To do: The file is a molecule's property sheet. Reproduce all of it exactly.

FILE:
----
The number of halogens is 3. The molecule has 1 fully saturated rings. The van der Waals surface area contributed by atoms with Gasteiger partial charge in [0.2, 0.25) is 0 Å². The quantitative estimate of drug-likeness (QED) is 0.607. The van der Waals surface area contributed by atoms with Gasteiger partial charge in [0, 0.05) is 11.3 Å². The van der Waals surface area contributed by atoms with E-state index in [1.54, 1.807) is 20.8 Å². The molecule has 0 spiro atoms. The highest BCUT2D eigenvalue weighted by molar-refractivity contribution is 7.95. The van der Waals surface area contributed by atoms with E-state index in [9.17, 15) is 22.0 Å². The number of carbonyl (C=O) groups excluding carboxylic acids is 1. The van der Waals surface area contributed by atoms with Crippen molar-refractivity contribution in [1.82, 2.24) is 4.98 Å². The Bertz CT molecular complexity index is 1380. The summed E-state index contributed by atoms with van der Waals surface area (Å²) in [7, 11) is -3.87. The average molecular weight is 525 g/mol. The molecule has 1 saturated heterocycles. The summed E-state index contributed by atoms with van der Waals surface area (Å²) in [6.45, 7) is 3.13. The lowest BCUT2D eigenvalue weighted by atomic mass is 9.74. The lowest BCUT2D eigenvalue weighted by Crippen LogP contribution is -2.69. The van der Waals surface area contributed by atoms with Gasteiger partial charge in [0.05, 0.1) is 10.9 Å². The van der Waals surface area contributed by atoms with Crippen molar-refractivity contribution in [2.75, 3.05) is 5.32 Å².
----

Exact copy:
The number of halogens is 3. The molecule has 1 fully saturated rings. The van der Waals surface area contributed by atoms with Gasteiger partial charge in [0.2, 0.25) is 0 Å². The quantitative estimate of drug-likeness (QED) is 0.607. The van der Waals surface area contributed by atoms with Gasteiger partial charge in [0, 0.05) is 11.3 Å². The van der Waals surface area contributed by atoms with E-state index in [1.54, 1.807) is 20.8 Å². The molecule has 0 spiro atoms. The highest BCUT2D eigenvalue weighted by molar-refractivity contribution is 7.95. The van der Waals surface area contributed by atoms with E-state index in [9.17, 15) is 22.0 Å². The number of carbonyl (C=O) groups excluding carboxylic acids is 1. The van der Waals surface area contributed by atoms with Crippen molar-refractivity contribution in [1.82, 2.24) is 4.98 Å². The Bertz CT molecular complexity index is 1380. The summed E-state index contributed by atoms with van der Waals surface area (Å²) in [7, 11) is -3.87. The average molecular weight is 525 g/mol. The molecule has 1 saturated heterocycles. The summed E-state index contributed by atoms with van der Waals surface area (Å²) in [6.45, 7) is 3.13. The lowest BCUT2D eigenvalue weighted by atomic mass is 9.74. The lowest BCUT2D eigenvalue weighted by Crippen LogP contribution is -2.69. The van der Waals surface area contributed by atoms with Gasteiger partial charge in [0.05, 0.1) is 10.9 Å². The van der Waals surface area contributed by atoms with Crippen molar-refractivity contribution in [2.75, 3.05) is 5.32 Å².